BA is expected to announce plans for the new “Euroflyer” operation shortly. Details are sketchy, but it is likely to be based on the model followed by BA’s CityFlyer subsidiary, which runs in and out of London City Airport.
It will fly under the BA brand, with pilots and crew paid less than those who work from Heathrow. Industry insiders think it is likely to concentrate on European leisure destinations using BA Airbus A321 aircraft that have been in storage in Spain since the start of the pandemic. A separate, much smaller long-haul operation from Gatwick, which concentrates on leisure destinations in the United States and the Caribbean, is already in the air.
The question now is whether this new incarnation will prosper, or suffer the same fate as BA’s previous Gatwick new dawns. First, it needs passenger numbers to return, as seemed certain until the Omicron variant arrived. Then comes the longer-term task of guarding against the loss of management focus and ratcheting up of costs that have dogged previous efforts.
Those moves have often begun with opportunistic takeovers of struggling rivals. In 1987 BA bought Gatwick-based British Caledonian for £250 million, and five years later Dan-Air for a token £1. The two airlines, it was hoped, would provide BA with a low-cost operation with which to take on holidayfocused charter airlines. This then switched to Ayling’s all-in strategy, and then to a gradual retreat. Rod Eddington, Ayling’s successor, rationalised all the Gatwick operations into one unit.
Many of BA’s services at Gatwick have struggled to compete on cost — first against the charter carriers, then against aggressive new low-cost entrants such as easyJet and Wizz Air. “It has always been difficult to guard against a steady levelling-up of costs with the operations at Heathrow,” Chris Tarry, an independent aviation analyst, said. “And there has always been the question of what are the Gatwick operations there for — to protect Heathrow from another airline coming in and competing, or to stand on their own feet and make money?”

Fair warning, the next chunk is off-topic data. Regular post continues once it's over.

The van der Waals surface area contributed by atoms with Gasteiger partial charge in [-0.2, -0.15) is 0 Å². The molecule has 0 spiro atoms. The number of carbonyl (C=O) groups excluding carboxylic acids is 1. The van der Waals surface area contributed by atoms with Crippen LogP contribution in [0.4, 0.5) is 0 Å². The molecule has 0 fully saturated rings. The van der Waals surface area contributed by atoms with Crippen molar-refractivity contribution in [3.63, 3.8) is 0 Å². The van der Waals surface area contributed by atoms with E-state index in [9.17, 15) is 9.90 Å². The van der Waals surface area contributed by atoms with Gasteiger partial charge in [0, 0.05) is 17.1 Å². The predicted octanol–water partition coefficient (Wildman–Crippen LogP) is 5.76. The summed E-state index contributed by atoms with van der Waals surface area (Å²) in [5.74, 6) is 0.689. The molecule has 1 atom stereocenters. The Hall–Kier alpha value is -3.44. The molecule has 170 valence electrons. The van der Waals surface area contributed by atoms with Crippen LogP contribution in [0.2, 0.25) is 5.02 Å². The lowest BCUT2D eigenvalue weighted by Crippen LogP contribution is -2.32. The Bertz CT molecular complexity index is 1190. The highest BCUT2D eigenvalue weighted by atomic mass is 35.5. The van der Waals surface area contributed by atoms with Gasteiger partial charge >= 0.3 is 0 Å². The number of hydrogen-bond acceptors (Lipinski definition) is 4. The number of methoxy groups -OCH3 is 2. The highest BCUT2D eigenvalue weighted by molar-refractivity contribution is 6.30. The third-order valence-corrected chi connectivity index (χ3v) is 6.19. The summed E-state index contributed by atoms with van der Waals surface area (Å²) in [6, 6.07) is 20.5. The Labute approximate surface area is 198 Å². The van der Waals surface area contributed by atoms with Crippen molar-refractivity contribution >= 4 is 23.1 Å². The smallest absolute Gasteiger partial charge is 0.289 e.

Andrew Lobbenberg, aviation analyst at HSBC, added: “It [Gatwick] is just a lower-yield airport. The best yield goes to Heathrow, then Gatwick, Stansted and Luton. Even if they do work hard on costs, they always have to contend with that.”
Two other issues raised by BA insiders are the level of central overhead the fledgling operation will be expected to bear, and the degree of flexibility it will have under its new contracts with pilots and cabin crew. “If you are concentrating on leisure destinations, you need to be able to cut back on flights in the quieter months without taking too much of a hit on fixed costs,” one Gatwick veteran said.
Easyjet is the big competitor — it is now the biggest airline at Gatwick by some distance. There are indications that it may have reached some kind of uneasy truce with BA, having in the past few weeks agreed a deal to lease some of BA’s runways slots. Airline experts have seen this as a block on the ambitions of Wizz Air, the aggressive Hungarian low-cost airline. Earlier this year easyJet disclosed a takeover approach from WizzAir, which it rebuffed.
If BA’s latest Gatwick airline fails to make money, the BA and IAG management will again have to confront a big strategic choice. Should they quit Gatwick altogether?
Lobbenberg thinks it unlikely, and that BA will continue at Gatwick in some form. “They can’t just leave. BA’s whole business model relies on it having a large share of the runway slots in London. If they left Gatwick those slots there would be taken by a lower-cost airline, and that would push yields down across the board. It would be a competitive threat.”